Sept. 12, 1992: Chavez vs Camacho (Part I)
The ring, like the arena that housed it, was filled to capacity. The final bell had rung and dozens of people climbed through the ropes for the rituals marking the end of one of 1992’s biggest fights, Chavez vs Camacho. The removal of the fighters’ gloves, the wiping of sweat from tired faces and heaving torsos, the glad-handing between promoters and their company men on one side, and sanctioning honchos and regulators on the other. Of course these were just the final steps before the most welcome ritual of all: divvying up the mountain of cash generated by the massive event. Almost everyone inside that ring looked forward to a check; almost everyone outside of it had helped make it a juicy one.
As for the ritual of compiling and reading the scorecards, all drama associated with that had vanished some time ago. At least as far back as round nine, when Camacho’s legs deserted him for good and forced him to stand toe-to-toe with one of the best inside fighters of all time. Or maybe as far back as round three, when Camacho switched from circling the ring to clinching as his main defensive tactic. Or maybe it went back much further, to weeks before the opening bell, when punters labelled Chavez, at the time one of the best, pound-for-pound, in the world, a solid eleven-to-two favorite over the Puerto Rican. In short, the outcome was now a foregone conclusion and a surprise to no one.
Though this had not always been the case. After all, Hector and Julio were almost the same age, both among the sport’s elite, and for years a Chavez vs Camacho duel seemed like an inevitability, a can’t-miss proposition. That said, in so many respects, “El Leon de Culiacan” and “Macho Camacho” stood at opposite ends of the boxing spectrum, natural born rivals and antagonists.
After all, not only did they hail from countries locked in one of the hottest nation-based rivalries in all of prizefighting, but they also represented their respective boxing schools to perfection. Chavez, with his body punching, cast-iron chin, and indomitable pressure, became the standard by which all other Aztec fighters were measured, while Camacho possessed an outstanding amateur pedigree, validated by three New York Golden Gloves titles. His ring style in the pro ranks borrowed much from that background, relying as it did on his impressive hand speed and nimble feet. To top it off, Camacho’s southpaw stance added another layer of complexity to his stylish, stick-and-move approach.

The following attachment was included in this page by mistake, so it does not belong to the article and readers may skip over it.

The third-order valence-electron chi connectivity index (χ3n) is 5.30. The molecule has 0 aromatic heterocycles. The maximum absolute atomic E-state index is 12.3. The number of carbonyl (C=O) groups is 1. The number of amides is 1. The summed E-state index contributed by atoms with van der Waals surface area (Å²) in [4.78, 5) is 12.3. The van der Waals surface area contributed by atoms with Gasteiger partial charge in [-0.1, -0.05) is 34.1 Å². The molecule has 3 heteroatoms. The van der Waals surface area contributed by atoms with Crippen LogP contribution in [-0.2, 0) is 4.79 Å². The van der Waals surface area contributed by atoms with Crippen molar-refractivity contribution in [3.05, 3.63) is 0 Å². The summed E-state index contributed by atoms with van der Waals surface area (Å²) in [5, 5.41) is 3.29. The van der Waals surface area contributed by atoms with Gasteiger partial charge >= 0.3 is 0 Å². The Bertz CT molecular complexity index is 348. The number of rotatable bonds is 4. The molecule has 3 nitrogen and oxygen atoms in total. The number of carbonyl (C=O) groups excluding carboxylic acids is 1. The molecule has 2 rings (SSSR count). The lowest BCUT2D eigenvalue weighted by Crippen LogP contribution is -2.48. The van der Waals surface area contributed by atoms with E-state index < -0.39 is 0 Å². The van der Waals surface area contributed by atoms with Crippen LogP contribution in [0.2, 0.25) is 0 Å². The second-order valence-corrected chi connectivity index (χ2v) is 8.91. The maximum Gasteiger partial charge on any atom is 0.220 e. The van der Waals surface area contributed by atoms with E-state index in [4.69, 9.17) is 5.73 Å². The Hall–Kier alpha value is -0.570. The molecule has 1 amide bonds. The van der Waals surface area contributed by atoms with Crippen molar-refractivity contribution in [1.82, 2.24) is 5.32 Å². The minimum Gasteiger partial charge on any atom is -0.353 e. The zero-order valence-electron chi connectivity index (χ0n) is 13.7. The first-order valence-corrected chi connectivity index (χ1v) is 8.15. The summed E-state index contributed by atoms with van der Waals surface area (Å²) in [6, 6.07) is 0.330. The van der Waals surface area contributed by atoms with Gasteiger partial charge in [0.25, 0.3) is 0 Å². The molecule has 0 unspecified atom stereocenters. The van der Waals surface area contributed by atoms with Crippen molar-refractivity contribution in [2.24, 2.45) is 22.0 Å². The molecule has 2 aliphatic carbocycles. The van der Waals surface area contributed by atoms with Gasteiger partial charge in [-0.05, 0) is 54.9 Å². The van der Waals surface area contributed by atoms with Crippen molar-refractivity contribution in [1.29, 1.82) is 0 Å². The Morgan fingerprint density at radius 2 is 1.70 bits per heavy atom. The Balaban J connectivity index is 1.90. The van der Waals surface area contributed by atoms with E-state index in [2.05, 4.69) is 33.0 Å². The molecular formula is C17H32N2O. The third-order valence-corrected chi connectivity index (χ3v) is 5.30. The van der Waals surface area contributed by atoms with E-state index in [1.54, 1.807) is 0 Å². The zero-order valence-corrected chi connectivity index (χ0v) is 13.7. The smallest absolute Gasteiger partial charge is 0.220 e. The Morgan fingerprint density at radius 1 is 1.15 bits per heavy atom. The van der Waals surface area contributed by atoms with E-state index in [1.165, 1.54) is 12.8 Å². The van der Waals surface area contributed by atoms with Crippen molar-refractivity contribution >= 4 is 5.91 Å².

The differences in ring styles complemented those between their personalities only too well. Julio was perceived as a no-nonsense champion and latter-day great with unassailable dedication to the sport. A busy calendar–1992 alone saw him step into the ring six times–kept him away from temptation and always in top shape. Outside the ring, his everyman appearance and relaxed demeanor made it easy for millions of his countrymen to reward his ring achievements with unquestioned adulation.
As for Camacho, one would be forgiven for thinking he became a three-time world champion to satisfy some deep, inner desire to morph into a rock star. Indulging his love for fast cars and fashion, the Boricua flaunted his flashy lifestyle to an audience split into two well-defined camps: those who loved him and those who hated him. Historian Arne K. Lang thought Camacho “one of the great characters of boxing: a Puerto Rican raised in New York City, who dressed outlandishly, preened like the old wrestler Gorgeous George, trash-talked incessantly, and reveled in his well-earned reputation as a party animal. Pundits had a field day when he was ticketed for speeding in his Ferrari while his girlfriend was astride him.”
In baptizing Chavez vs Camacho as Ultimate Glory: The Fight for it All, Don King crystallized the sense that more was on the line than just the Mexican’s WBC super lightweight title. At stake were the reputations of not only the two pugilists, but also of their respective boxing-crazed homelands, breeding grounds for some of the finest fighters of all time. Chavez vs Camacho–a contest brewing for as long as six years by some accounts–featured two seasoned champions battling for honor and pride, as all the posters, commercials, interviews and press conferences kept telling everyone.